Code:
ebtables -t broute -P BROUTING DROP
ebtables -t broute -A BROUTING -p ipv6 -j ACCEPT


Note: you can simply type those 2 commands in a shell then '/etc/init.d/ebtables save' and provided you added ebtables to boot time with rc-update you'll never have to bother with that again.

I strongly suggest you then set up firewall rules matching your needs, because any host inside your network will now get a (public) IPv6 address and start being visible to the world.

I personaly did a few scripts to deal with that (including the above ebtables setup).
There's no much point listing my whole iptables, but here are a few key points:
  • do IPv4 rules just as you would if you didn't have IPv6 at all, including DNAT & SNAT
  • IPv6 auto-configuration is done using icmpv6 and using 'link-local addresses', so in order to allow these w/o exposing your hosts to public ping you can filter with these 2 rules (the first one is for the linux box itself and the second for all your internal hosts):
    Code:
    ip6tables -A INPUT -s fe80::/10 -p ipv6-icmp -j ACCEPT
    ip6tables -A FORWARD -s fe80::/10 -p ipv6-icmp -j ACCEPT

  • when you want to filter IPv6 bridged packets, you need to use the 'physdev' match extension (that's why I did put it in the required kernel options), here's an example to allow HTTP traffic to the linux box from the LAN hosts:
    Code:
    ip6tables -A INPUT -m physdev --physdev-in lan0 -p tcp --dport http -j ACCEPT

    and another example to allow LAN hosts talking to the world:
    Code:
    ip6tables -A FORWARD -m physdev --physdev-in lan0 --physdev-out www0 -j ACCEPT


Note: my firewall policies are to DROP all INPUT and FORWARD, and that's why I need to explicitly ACCEPT the allowed coms. The last example wouldn't be required with an 'ACCEPT' policy for the FORWARD table for instance.

---

Ok, this is it. Hopefully this will be useful to a few people around the world.

PS: Gentoo rocks, keep up the good work folks.

--- edit addendum ---

In the process of adding a few screenshots - will be posted below


Last edited by skaloo on Sat Jan 31, 2015 7:32 am; edited 4 times in total
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szatox
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PostPosted: Fri Jul 18, 2014 9:05 pm    Post subject: Reply with quote

THere is some good info, indeed. Thanks for new ideas :)
However, you might want to reconsider some other things:
Bridged interfaces work a bit like a network switch. The bridge has it's own logic, and that logic works in the ethernet layer. Both, IP4 and IP6 are higher layers than ethernet. That means, if you bridge 2 interfaces, you can't really isolate networks. As a test, try manually set some other IP to hosts on different (but bridged) lans. I bet they will be able to ping each other even though your firewall forbids it.
Then, why would you assign IP4 to every interface you have? Does it mean you have 1 interface per zone and you want to assign different IP pools to them?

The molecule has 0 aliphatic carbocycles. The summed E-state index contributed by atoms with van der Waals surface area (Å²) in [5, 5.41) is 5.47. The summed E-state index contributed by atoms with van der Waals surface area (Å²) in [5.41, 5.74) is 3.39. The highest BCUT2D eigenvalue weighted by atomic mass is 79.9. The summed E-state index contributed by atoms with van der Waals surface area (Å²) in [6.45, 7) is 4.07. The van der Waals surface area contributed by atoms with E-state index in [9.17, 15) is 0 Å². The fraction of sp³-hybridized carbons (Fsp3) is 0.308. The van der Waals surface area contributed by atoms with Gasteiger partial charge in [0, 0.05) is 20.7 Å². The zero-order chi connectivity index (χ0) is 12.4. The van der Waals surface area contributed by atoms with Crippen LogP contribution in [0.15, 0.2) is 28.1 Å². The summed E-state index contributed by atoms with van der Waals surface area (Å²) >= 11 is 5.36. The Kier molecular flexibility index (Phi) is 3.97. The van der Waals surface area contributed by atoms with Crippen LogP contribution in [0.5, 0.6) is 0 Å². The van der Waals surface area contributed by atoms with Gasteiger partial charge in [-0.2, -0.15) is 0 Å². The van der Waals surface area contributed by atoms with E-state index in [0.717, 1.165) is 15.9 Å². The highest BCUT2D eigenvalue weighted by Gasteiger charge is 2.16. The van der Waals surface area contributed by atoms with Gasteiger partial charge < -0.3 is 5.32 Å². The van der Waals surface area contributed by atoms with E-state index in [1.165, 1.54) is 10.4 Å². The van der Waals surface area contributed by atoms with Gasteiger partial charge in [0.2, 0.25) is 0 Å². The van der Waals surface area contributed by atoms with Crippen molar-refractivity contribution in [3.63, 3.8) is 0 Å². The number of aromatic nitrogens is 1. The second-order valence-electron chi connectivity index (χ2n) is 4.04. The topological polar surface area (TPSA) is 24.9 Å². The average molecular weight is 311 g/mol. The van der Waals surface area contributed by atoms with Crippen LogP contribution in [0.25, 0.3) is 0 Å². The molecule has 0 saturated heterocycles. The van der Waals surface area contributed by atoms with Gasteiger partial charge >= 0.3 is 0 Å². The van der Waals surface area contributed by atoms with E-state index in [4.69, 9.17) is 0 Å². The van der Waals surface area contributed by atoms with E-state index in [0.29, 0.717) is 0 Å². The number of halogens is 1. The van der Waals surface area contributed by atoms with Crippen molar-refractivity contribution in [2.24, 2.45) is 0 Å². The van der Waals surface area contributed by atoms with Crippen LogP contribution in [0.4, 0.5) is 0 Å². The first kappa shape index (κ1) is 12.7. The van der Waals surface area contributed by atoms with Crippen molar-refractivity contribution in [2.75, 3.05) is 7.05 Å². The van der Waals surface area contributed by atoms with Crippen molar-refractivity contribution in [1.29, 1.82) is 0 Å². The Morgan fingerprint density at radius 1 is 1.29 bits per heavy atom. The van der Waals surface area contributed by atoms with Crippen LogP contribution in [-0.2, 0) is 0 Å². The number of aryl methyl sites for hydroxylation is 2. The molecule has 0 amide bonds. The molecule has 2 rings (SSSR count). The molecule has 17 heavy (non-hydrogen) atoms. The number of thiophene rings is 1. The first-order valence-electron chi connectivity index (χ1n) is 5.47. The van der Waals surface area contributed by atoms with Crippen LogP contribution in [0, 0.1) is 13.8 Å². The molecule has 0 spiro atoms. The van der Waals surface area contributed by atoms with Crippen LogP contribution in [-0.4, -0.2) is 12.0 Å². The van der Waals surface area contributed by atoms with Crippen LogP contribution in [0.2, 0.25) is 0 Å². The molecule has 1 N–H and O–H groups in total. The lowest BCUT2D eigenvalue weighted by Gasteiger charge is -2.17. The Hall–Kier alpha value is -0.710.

Second thing, AFAIR link-local adresses in IP6 are not routable. Do you assign e.g. site-local or global IPs to your hosts? Seems no. So do you use ipv6 to connect to the outer world? Your ISP supports IP6? I'm really curious, IPv6 seems to be gaining popularity in a very, VERY slow pace.
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PostPosted: Fri Jul 18, 2014 9:25 pm    Post subject: Reply with quote

Moved from Networking & Security to Documentation, Tips & Tricks.

Its one of these, so moved here now that there has been a response.
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skaloo
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PostPosted: Fri Jul 18, 2014 9:30 pm    Post subject: Reply with quote

Quote:
The bridge has it's own logic, and that logic works in the ethernet layer.

Yep, but that's where 'ebtables' work too.
(( see http://en.wikipedia.org/wiki/Iptables#mediaviewer/File:Netfilter-packet-flow.svg ))
'ebtables' basicaly allows me to force any IPv4 packet received on the bridge interface (which means on any physical interface, as my bridge covers them all) to the network layer while IPv6 packets remain on the link layer for bridging. So IPv4 packets are never bridged. And that's why my interfaces each have an IPv4 address. For IPv4, the linux box just acts as an old-school router: different networks on the different interface, ip_forward in the kernel and all.
For IPv6 packets though, they remain at the link layer (unless their destination is the br0 interface itself, through its IPv6 addresses), and the magic is that the ip6tables filter table is used there too (you can see it on the diagram, green tables are iptables while blue ones are ebtables) so any packet I want to filter out can be stopped by the bridge too.